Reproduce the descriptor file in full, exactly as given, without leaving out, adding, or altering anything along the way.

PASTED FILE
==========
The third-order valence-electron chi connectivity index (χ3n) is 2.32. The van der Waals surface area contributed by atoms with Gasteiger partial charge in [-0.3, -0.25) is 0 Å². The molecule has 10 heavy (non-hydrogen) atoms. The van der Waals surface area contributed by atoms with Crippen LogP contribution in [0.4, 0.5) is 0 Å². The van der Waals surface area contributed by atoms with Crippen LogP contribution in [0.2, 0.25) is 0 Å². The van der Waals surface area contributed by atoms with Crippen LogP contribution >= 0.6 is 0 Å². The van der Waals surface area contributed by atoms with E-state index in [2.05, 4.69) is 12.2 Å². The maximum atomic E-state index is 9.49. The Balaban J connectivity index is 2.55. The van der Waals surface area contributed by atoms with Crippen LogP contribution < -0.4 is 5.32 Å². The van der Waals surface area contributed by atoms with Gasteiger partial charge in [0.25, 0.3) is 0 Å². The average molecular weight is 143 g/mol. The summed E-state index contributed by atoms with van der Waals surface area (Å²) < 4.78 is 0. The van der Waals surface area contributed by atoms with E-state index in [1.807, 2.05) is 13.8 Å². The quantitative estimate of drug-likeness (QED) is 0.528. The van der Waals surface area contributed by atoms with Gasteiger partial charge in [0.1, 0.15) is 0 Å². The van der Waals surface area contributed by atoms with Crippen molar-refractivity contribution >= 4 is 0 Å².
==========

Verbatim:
The third-order valence-electron chi connectivity index (χ3n) is 2.32. The van der Waals surface area contributed by atoms with Gasteiger partial charge in [-0.3, -0.25) is 0 Å². The molecule has 10 heavy (non-hydrogen) atoms. The van der Waals surface area contributed by atoms with Crippen LogP contribution in [0.4, 0.5) is 0 Å². The van der Waals surface area contributed by atoms with Crippen LogP contribution in [0.2, 0.25) is 0 Å². The van der Waals surface area contributed by atoms with Crippen LogP contribution >= 0.6 is 0 Å². The van der Waals surface area contributed by atoms with E-state index in [2.05, 4.69) is 12.2 Å². The maximum atomic E-state index is 9.49. The Balaban J connectivity index is 2.55. The van der Waals surface area contributed by atoms with Crippen LogP contribution < -0.4 is 5.32 Å². The van der Waals surface area contributed by atoms with Gasteiger partial charge in [0.25, 0.3) is 0 Å². The average molecular weight is 143 g/mol. The summed E-state index contributed by atoms with van der Waals surface area (Å²) < 4.78 is 0. The van der Waals surface area contributed by atoms with E-state index in [1.807, 2.05) is 13.8 Å². The quantitative estimate of drug-likeness (QED) is 0.528. The van der Waals surface area contributed by atoms with Gasteiger partial charge in [0.1, 0.15) is 0 Å². The van der Waals surface area contributed by atoms with Crippen molar-refractivity contribution >= 4 is 0 Å².